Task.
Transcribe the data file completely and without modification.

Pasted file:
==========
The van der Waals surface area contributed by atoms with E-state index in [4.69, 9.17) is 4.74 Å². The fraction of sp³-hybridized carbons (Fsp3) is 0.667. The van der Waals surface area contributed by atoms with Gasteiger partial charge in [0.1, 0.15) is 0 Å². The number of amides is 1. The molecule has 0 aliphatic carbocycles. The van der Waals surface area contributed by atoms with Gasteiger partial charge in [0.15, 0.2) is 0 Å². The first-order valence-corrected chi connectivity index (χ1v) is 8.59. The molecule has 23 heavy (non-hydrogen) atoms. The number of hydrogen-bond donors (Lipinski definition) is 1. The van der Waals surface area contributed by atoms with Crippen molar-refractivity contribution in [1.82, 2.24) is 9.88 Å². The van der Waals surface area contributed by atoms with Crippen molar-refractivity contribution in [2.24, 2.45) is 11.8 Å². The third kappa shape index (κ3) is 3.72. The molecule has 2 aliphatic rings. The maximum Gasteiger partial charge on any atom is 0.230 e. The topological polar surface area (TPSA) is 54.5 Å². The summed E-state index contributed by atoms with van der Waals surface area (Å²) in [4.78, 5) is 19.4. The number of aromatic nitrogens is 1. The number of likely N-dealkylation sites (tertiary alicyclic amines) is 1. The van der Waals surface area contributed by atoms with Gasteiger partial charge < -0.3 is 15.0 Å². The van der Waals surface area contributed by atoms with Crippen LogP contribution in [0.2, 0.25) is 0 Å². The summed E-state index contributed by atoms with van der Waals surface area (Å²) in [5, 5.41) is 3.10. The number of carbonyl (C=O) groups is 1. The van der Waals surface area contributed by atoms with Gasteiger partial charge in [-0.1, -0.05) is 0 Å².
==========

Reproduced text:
The van der Waals surface area contributed by atoms with E-state index in [4.69, 9.17) is 4.74 Å². The fraction of sp³-hybridized carbons (Fsp3) is 0.667. The van der Waals surface area contributed by atoms with Gasteiger partial charge in [0.1, 0.15) is 0 Å². The number of amides is 1. The molecule has 0 aliphatic carbocycles. The van der Waals surface area contributed by atoms with Gasteiger partial charge in [0.15, 0.2) is 0 Å². The first-order valence-corrected chi connectivity index (χ1v) is 8.59. The molecule has 23 heavy (non-hydrogen) atoms. The number of hydrogen-bond donors (Lipinski definition) is 1. The van der Waals surface area contributed by atoms with Crippen molar-refractivity contribution in [1.82, 2.24) is 9.88 Å². The van der Waals surface area contributed by atoms with Crippen molar-refractivity contribution in [2.24, 2.45) is 11.8 Å². The third kappa shape index (κ3) is 3.72. The molecule has 2 aliphatic rings. The maximum Gasteiger partial charge on any atom is 0.230 e. The topological polar surface area (TPSA) is 54.5 Å². The summed E-state index contributed by atoms with van der Waals surface area (Å²) in [4.78, 5) is 19.4. The number of aromatic nitrogens is 1. The number of likely N-dealkylation sites (tertiary alicyclic amines) is 1. The van der Waals surface area contributed by atoms with Gasteiger partial charge < -0.3 is 15.0 Å². The van der Waals surface area contributed by atoms with Crippen LogP contribution in [0.2, 0.25) is 0 Å². The summed E-state index contributed by atoms with van der Waals surface area (Å²) in [5, 5.41) is 3.10. The number of carbonyl (C=O) groups is 1. The van der Waals surface area contributed by atoms with Gasteiger partial charge in [-0.1, -0.05) is 0 Å².